Monday, January 22, 2018

Retail Repack Adventures #12

For those not familiar with this series, I grab the Fairfield repacks from local retail establishments (Walgreens and Target) and bust these open and take a look at what's inside. There really is no set goal, aside from a few minutes of fun opening a mystery brick of cards. Since this is a new year and a blog "re-launch" so to speak, not only do I have baseball ones to break into, I've also got a few hockey ones. I figured for this go round, I should go with what I'm familiar with, that being a baseball 100-card brick, before diving headlong some of the other ones. This is the twelfth in a series.

Our cover boy, Joe Mauer. It's interesting to see that 2017 Heritage has already found it's way into these. When that came out last spring, it disappeared from retail shelves almost immediately as everyone and their brother wanted to get their hands on it. Even when the high number set came out last fall, the same thing happened. All this means that I didn't get in on the action as much as I would've liked. 

As usual, there was a load of Topps base cards, mainly from 2013 this time around. I didn't feel like scanning all of them but these were my favorites. 

I love it when old school Upper Deck makes it's way into these boxes. I really don't have a whole lot of 1990 Upper Deck in my collection so that's a nice addition. Did you happen to notice how empty the stands are behind Dennis Rasmussen? I think my favorite card of the 1991 batch has to be the Tom Foley card, simply because of the Expos powder blue road uniforms.

I've got a factory set of 1992 Topps sitting in my garage I need to sort at some point but this is always a set I've enjoyed, mainly as it's the first Topps set I remember from childhood.

The other thing I always found fascinating with 1992 Topps is the fact they put a picture of the team's home stadium on the back (space permitting). While it never was a great picture, I personally always found it pretty cool to see a picture of a team's stadium on the back of the card, especially when it was a stadium, like the Kingdome for example, that I never saw on TV back then.

One thing that keeps drawing me back to these repacks is the variety contained within. Sure, there's a bunch of cards from the present day but always buried in the middle are cards from the mid 80s, such as the case with these 1985 Topps cards. I've always liked 85 Topps, dating back to the days as a kid where I bought a lot of them from an antique shop and maybe, one day, I might actually put the set together. Of course, I have to finish 1984 Topps first.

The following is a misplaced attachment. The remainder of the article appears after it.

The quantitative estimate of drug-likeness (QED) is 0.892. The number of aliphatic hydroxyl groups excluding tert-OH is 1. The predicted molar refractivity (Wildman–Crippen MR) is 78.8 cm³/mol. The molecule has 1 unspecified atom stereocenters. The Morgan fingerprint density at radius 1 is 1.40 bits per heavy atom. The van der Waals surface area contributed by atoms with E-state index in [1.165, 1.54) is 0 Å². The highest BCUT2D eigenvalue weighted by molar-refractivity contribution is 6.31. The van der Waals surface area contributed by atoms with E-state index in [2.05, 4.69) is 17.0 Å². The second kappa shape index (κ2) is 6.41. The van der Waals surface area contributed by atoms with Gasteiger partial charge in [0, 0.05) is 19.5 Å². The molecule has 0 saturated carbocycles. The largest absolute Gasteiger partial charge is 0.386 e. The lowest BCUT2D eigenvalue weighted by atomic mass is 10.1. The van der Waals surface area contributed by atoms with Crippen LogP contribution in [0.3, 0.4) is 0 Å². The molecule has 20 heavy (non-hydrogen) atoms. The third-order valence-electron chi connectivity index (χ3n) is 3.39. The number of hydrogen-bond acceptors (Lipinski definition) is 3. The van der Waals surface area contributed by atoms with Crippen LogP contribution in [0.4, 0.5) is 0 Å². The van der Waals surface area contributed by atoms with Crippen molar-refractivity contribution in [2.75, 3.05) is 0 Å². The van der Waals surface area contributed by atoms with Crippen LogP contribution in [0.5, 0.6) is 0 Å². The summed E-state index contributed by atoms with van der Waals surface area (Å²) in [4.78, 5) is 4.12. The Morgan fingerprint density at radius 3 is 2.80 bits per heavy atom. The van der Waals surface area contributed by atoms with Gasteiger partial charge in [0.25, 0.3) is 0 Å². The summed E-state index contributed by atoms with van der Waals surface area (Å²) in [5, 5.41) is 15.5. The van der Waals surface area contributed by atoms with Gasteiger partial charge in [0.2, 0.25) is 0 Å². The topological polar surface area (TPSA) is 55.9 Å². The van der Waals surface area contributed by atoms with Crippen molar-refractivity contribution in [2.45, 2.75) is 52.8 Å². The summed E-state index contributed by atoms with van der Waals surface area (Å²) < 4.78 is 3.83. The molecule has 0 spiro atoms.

Speaking of 80s cards, here's some from 1987 Donruss. While I really enjoy Donruss sets from the early to mid 80s, after this set things kind of nose dive for a few years. Mike Moore was a pretty decent pitcher for the Mariners in the 80s, his best season coming in 1985 where he finished 10th in Cy Young voting and had a 17-10 record with a 3.46 ERA. Two years later in 1987 though? Not good. He led all of baseball in losses with 19.

Bedrosian was one of the better NL pitchers of the 80s, turning primarily into a reliever when he joined the Phillies. 1987 was an All-Star season for him with 40 saves and winner of the NL Cy Young Award. In four seasons with the Phillies, he posted 103 saves over 287.1 innings and a 3.29 ERA.

Some cards from a few of my favorite sets of the 80s. I think 1981 Donruss gets a bad rap, sure it was hastily produced but it still has a few redeeming qualities such as the general design. If I ever finish off 1984 Topps, my next project might be 1984 Donruss, not sure though but I really do like the design. Also, Mike Smithson may not be the most notable pitcher ever but I really dig the Twins home uniform he's sporting!

Standard operating procedure with these is that I have to show off any Reds cards included. A bunch of cards here I've seen a million times before and one dude I've never heard of.

Here's a curiosity, I wasn't expecting a Bowman Chrome refractor to come out of this. It took me a moment as I was thrown off by the facsimile signature but I realized this wasn't the 1-in-4 "hit" that the box proclaimed. Instead, it was a 2011 Bowman Chrome of Cory Riordan, a pitcher who has washed out of the minors with two different organizations and played the 2017 season for the Bridgeport Bluefish of the independent Atlantic League.

As with any repack, there's bound to be tons of junk wax. Here's the best of what was included. Nice to get a card of "Hard Hittin'"Mark Whiten, who famously slugged four homers in a game against the a Reds team in 1993 that, strangely enough, Ray Knight was a coach for.

Some cards from the mid-90s, including a 1995 Fleer card of Tony Gwynn, as if you couldn't tell what it was by the crazy design. One day, I'm planning on reviewing a card of each design from 1995 Fleer baseball (and maybe even football but I'll have to see what I have stashed away).

Some late 90s and early 00s miscellany. I always tend to forget what 2001 Topps looks like until I pull an actual card from somewhere. 

These are not your average 2016 Topps cards. They are, in fact, cards from the team issue sets. I always seem to come across a lot of team issue cards in these which makes me wonder if perhaps those sets get bought from the manufacturer come season's end at overstock prices? Or do they go buy up team sets from closeout places like Ollie's? It's one of those mysteries of life I suppose.

Speaking of closeouts, that about closes out this repack. I guess I should mention as well that the sealed pack contained within was a pack of 1988 Donruss, something I am less than thrilled to open up. Oh well, I suppose I'll just save that for a rainy day post.

1 comment:

  1. An 84D out of a repack? You don't see that very often.